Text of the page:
Saturday, May 8, 2010

Tibetan Diaspora: The construction of several Tibetan identities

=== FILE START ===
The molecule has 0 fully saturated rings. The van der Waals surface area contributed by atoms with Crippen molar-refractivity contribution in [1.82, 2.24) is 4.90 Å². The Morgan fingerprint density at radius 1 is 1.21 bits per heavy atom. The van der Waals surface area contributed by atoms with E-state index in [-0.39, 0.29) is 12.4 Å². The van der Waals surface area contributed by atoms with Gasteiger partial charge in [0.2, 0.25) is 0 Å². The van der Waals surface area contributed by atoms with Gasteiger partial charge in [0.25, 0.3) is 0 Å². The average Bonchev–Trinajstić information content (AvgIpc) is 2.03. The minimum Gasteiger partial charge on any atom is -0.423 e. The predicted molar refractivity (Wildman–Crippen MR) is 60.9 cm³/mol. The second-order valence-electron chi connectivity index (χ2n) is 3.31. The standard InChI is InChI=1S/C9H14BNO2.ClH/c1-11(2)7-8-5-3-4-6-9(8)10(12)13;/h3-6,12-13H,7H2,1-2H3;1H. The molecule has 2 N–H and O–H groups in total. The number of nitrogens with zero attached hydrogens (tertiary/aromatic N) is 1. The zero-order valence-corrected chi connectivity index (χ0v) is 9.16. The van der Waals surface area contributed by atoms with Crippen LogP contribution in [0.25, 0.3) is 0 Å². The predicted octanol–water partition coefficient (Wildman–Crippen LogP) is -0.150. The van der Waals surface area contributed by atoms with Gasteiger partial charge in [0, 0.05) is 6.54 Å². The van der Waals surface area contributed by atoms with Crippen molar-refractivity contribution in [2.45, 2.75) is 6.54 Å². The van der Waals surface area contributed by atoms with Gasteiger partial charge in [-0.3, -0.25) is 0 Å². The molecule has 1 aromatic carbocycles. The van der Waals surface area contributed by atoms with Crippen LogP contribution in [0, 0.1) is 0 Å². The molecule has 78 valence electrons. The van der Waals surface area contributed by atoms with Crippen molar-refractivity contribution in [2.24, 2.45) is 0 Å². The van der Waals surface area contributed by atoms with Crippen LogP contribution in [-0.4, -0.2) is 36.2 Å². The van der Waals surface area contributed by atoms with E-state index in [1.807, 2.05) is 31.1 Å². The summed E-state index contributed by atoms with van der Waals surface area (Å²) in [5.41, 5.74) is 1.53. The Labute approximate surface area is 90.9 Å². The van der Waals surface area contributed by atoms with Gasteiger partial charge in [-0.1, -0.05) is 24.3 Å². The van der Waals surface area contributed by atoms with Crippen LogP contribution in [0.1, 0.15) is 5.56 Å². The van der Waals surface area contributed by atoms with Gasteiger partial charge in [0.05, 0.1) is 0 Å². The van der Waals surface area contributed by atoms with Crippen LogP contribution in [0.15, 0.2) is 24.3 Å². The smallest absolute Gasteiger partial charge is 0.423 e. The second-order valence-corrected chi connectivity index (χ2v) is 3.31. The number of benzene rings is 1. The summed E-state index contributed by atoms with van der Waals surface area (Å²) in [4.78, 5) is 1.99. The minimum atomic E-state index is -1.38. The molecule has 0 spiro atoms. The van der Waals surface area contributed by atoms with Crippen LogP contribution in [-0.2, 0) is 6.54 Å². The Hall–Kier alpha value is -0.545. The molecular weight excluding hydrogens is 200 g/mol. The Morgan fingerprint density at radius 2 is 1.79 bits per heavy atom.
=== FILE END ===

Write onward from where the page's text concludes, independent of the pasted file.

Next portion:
From the moment the Dalai Lama stepped foot into exile, the Tibetan identity was uniquely challenged in response to the migration of Tibetans who followed the Dalai Lama into exile, those who migrated to Western countries, like America, and others who stayed within "China's Tibet". These three main groups categorize subcultures and alternate outlooks of the Tibetan identity. They often critique one another on not being Tibetan enough or assimilating to Sankritization, Americanization, or Sinicization. The rejection or fusion of other cultures upon Tibetan culture characterizes certain notions of authentic Tibetanness. Westerners are often seen romanticizing Tibet as a magnificent Shangri-La, frozen in time, and kept away from the fast-paced globalized world. However, Westerners are not the only ones who participate in romanticizing. Many scholars argue that the criteria of diasporic identities contains a great amount of imagination in constructing "mythico-history" (Malkki 1995) and "nostalgia without memory" (Appadurai 2000). In other words, the path of "becoming" Tibetan is, in part, forged by imagining the history and lifestyle of Tibet prior to 1959 and how one's identity becomes consistent with these views. Thus, romanticization is a necessary part of culture and should not be seen just as a Western phenomenon. In turn, this way of remembering Tibet also explains the creation and replication of Tibetan holidays and local events in places such as Dharamsala and California. While there are several commonalities that mark "Tibetan" as one identity, (i.e., tsampa-eaters, ancestry that stems from Tibet, and the recognition of the Dalai Lama as the spiritual leader) the lived experiences of Tibetans differ from region to region, creating subcultures of Tibetan identity. In congruence with mythico-history and "nostalgia without memory", certain aspects of culture that are uniquely Tibetan almost always take a different shape within the political, social, or economic milieu in the particular country of residence. Boellstorff explains this framework as "dubbing culture". "To 'dub' a discourse is neither to parrot it verbatim nor to compose an entirely new script. It is to hold together cultural logics without resolving them into a unitary whole" (2003:226). This paper will provide an analysis of the degree to which Tibetan diasporic identities have been dubbed and the reasoning for constructing this particular type of dubbed Tibetan identity.